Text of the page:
I don’t post so much on forums now, having accepted that there isn’t enough interest in the stuff to sustain a conversation. Apologies to those who encourage me to post oddball items. However, I expect that this thread will stir some interest. It concerns observations on US steam tractors.
US-made traction engines are very rare sights in the UK. I don’t know if any ever came over here new, but people are now importing old ones from the US for restoration.
I saw my second one yesterday, a 1910 Reeves. I found it very interesting, being very different from UK traction engines, which are all much of a muchness. There are some surprising features to British eyes, and I will highlight some of them here. I would like to know how well these features stood up in service.
Corrosion-wise, it’s in remarkably good condition, as far as I can see.
I was surprised how thin the boiler plate is, and also surprised by the tendency to screw important things into the boiler shell with, apparently, no compensating (thickening) plates or bosses. Some pipes and fittings are screwed straight into the shell. Apart from anything else, it’s not ideal for sealing!
To be honest, I’m not all that familiar with UK traction engine details either, but I was having a look at a Marshall portable boiler today, and the only unreinforced openings were for small plugs and inspection covers. Anything which might transmit external force had a boss riveted on.
The owner of the Reeves tractor told me that US engines used higher strength plate than UK engines. This gives lighter weight, lower cost, and easier forming of complex shapes (when hot!). The downside is that corrosion is no respecter of tensile strength, so a thinner boiler is more vulnerable to corrosion.
US makers used much wider plates. This has to be a good thing - fewer seams in the barrel. Also, note the name OTIS - I’ve never seen a steel mill’s name rolled into plate before.
One thing that impresses me about old American ‘commercial’ vehicles was the tendency not to waste time and money on unnecessary finish. Long ago, this led British engineers to be sniffy about the apparent quality of US locomotives, etc. The impression was given that if the parts that show looked bad, what about the hidden parts? However, informed comment at the time often reported that the finish and accuracy of parts that mattered was usually first class.
The lathe operator must have been in a hurry!
It’s clear that the Reeves was designed to be light and cheap to build. Its uses included direct hauling of many-furrowed ploughs. In contrast, typical domestic British traction engines must have been too heavy for direct ploughing.
Overall, I was impressed by the concept and design. They surely did the job, and were clearly lighter and cheaper than their British counterparts. This led to some cases of British manufacturers following suit, with lightweight, cheap, basic traction engines for export, such as the Marshall ‘Gainsborough’, which adopted many American tractor principles. However, I think US makers would have had a job selling their engines in the UK. They ‘looked’ flimsy (and I know appearance is probably misleading), and I’m sure some of the boiler design features would have been simply unacceptable.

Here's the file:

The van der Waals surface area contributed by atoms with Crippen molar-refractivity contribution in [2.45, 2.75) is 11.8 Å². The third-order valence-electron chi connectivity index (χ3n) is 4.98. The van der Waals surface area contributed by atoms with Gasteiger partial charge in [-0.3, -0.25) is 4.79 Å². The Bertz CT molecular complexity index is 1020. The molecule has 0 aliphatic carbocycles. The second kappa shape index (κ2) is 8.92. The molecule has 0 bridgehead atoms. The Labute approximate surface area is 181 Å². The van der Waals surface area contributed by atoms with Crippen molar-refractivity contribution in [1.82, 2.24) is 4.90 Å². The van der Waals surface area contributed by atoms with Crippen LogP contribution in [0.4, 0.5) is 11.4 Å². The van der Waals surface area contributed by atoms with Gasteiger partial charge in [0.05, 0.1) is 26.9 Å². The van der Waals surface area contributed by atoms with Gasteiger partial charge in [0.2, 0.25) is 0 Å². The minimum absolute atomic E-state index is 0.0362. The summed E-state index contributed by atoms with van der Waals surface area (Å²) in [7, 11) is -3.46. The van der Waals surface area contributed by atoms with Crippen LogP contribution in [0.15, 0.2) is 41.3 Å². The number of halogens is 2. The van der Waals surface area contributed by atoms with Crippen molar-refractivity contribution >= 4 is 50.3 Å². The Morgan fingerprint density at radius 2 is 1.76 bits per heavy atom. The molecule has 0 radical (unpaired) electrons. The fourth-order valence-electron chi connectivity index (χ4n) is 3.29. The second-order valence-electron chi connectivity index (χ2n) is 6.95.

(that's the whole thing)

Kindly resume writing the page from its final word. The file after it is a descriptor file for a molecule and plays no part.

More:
Some of the ‘money-saving’ features:-
The smokebox is an extension of the boiler barrel, rather than being a separate riveted-on item, making repair more difficult when corrosion took hold (although repair is easy nowadays, by welding).
The front axle trunnion is bolted to the pressurised part of the boiler. Did this cause problems - looseness, leakage, cracks? On British engines it was usually riveted to the (unpressurised) smokebox, and the smokebox itself was usually replaceable without too much difficulty.
Marshall (I think).
I was very impressed by the wheels, which seem a good example of ‘value engineering‘. Steel or wrought iron spokes cast into iron hub and rim. However, to the unfamiliar eye, they look delicate. I know they're not.
I’m told that the cast iron rims were chilled.
I think it would have been hard to sell the idea of cast iron rims to British customers, who would not have known that American foundries could produce very tough cast iron.
I know some US makers used wheels with riveted flat spokes (e.g. Kelly, Buffalo-Pitts).
Slight over meshing of the pinion!
US steam tractor's engines often had their own bedplates, which seems better than the British arrangement of having the cylinder and crankshaft bolted separately to the boiler. Also, US engines had steam domes, while UK domestic engines didn’t. I suggested to a UK traction engine owner that these seemed like good features. He disagreed, pointing out that by having the cylinders fixed directly on the boiler, steam-jacketing was easily accommodated, steam going directly from the boiler into the cylinder with no pipework.
UK domestic engines didn’t have friction clutches. No-one I spoke to could understand why a clutch would be needed, but I found some reasons in W J Hughes’ A Century of Traction Engines. He says that if the engine was burning straw, and was driving a thresher, it needed to kept well away from the unthreshed grain, so it needed a very long belt. Having a clutch apparently allowed finer control for positioning for belt tensioning, and also allowed the tension to be altered by moving the engine without stopping threshing. Also, a clutch allowed easier starting when direct ploughing. Good points.
The Reeves engine only had single speed reduction gears. UK domestic engines usually (not always) had two or three speeds, but cheaper export models only had one.
I was surprised to see that the Reeves engine only had one safety valve. Was this normal in the US?
A minor point: the Reeves engine had a cast iron chimney, smoke box end plate, and smokebox door. All were cracked. UK engines used steel or wrought iron for these items (except the chimney base, which was CI).